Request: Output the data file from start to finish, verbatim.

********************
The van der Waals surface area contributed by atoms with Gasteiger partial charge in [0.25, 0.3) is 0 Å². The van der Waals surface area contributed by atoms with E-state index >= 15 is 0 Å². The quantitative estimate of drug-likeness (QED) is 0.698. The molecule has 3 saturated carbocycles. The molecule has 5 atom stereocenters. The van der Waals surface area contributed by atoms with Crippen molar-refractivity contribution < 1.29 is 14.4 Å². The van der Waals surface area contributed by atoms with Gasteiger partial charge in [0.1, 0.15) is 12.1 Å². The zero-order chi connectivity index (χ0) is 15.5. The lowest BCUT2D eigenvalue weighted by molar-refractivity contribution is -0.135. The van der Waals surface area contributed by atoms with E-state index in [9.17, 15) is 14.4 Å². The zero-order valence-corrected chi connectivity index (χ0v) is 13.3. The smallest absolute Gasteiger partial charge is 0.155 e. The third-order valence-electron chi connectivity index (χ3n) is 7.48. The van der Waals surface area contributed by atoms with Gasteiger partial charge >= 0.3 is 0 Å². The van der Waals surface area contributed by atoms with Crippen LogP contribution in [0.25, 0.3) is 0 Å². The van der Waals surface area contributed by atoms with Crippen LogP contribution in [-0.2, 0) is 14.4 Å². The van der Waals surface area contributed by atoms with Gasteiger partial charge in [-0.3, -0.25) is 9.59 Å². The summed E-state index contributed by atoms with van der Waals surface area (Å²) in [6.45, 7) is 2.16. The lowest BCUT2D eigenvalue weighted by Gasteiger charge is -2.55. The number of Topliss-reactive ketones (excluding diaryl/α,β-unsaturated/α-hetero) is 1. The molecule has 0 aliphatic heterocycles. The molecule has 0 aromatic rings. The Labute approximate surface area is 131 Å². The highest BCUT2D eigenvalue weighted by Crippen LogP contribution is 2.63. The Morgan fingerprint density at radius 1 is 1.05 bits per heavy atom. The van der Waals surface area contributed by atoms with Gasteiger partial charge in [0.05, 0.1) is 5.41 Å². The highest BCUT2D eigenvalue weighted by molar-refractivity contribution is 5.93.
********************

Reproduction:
The van der Waals surface area contributed by atoms with Gasteiger partial charge in [0.25, 0.3) is 0 Å². The van der Waals surface area contributed by atoms with E-state index >= 15 is 0 Å². The quantitative estimate of drug-likeness (QED) is 0.698. The molecule has 3 saturated carbocycles. The molecule has 5 atom stereocenters. The van der Waals surface area contributed by atoms with Crippen molar-refractivity contribution < 1.29 is 14.4 Å². The van der Waals surface area contributed by atoms with Gasteiger partial charge in [0.1, 0.15) is 12.1 Å². The zero-order chi connectivity index (χ0) is 15.5. The lowest BCUT2D eigenvalue weighted by molar-refractivity contribution is -0.135. The van der Waals surface area contributed by atoms with E-state index in [9.17, 15) is 14.4 Å². The zero-order valence-corrected chi connectivity index (χ0v) is 13.3. The smallest absolute Gasteiger partial charge is 0.155 e. The third-order valence-electron chi connectivity index (χ3n) is 7.48. The van der Waals surface area contributed by atoms with Gasteiger partial charge >= 0.3 is 0 Å². The van der Waals surface area contributed by atoms with Crippen LogP contribution in [0.25, 0.3) is 0 Å². The van der Waals surface area contributed by atoms with Crippen LogP contribution in [-0.2, 0) is 14.4 Å². The van der Waals surface area contributed by atoms with Gasteiger partial charge in [-0.3, -0.25) is 9.59 Å². The summed E-state index contributed by atoms with van der Waals surface area (Å²) in [6.45, 7) is 2.16. The lowest BCUT2D eigenvalue weighted by Gasteiger charge is -2.55. The number of Topliss-reactive ketones (excluding diaryl/α,β-unsaturated/α-hetero) is 1. The molecule has 0 aliphatic heterocycles. The molecule has 0 aromatic rings. The Labute approximate surface area is 131 Å². The highest BCUT2D eigenvalue weighted by Crippen LogP contribution is 2.63. The Morgan fingerprint density at radius 1 is 1.05 bits per heavy atom. The van der Waals surface area contributed by atoms with Gasteiger partial charge in [0.05, 0.1) is 5.41 Å². The highest BCUT2D eigenvalue weighted by molar-refractivity contribution is 5.93.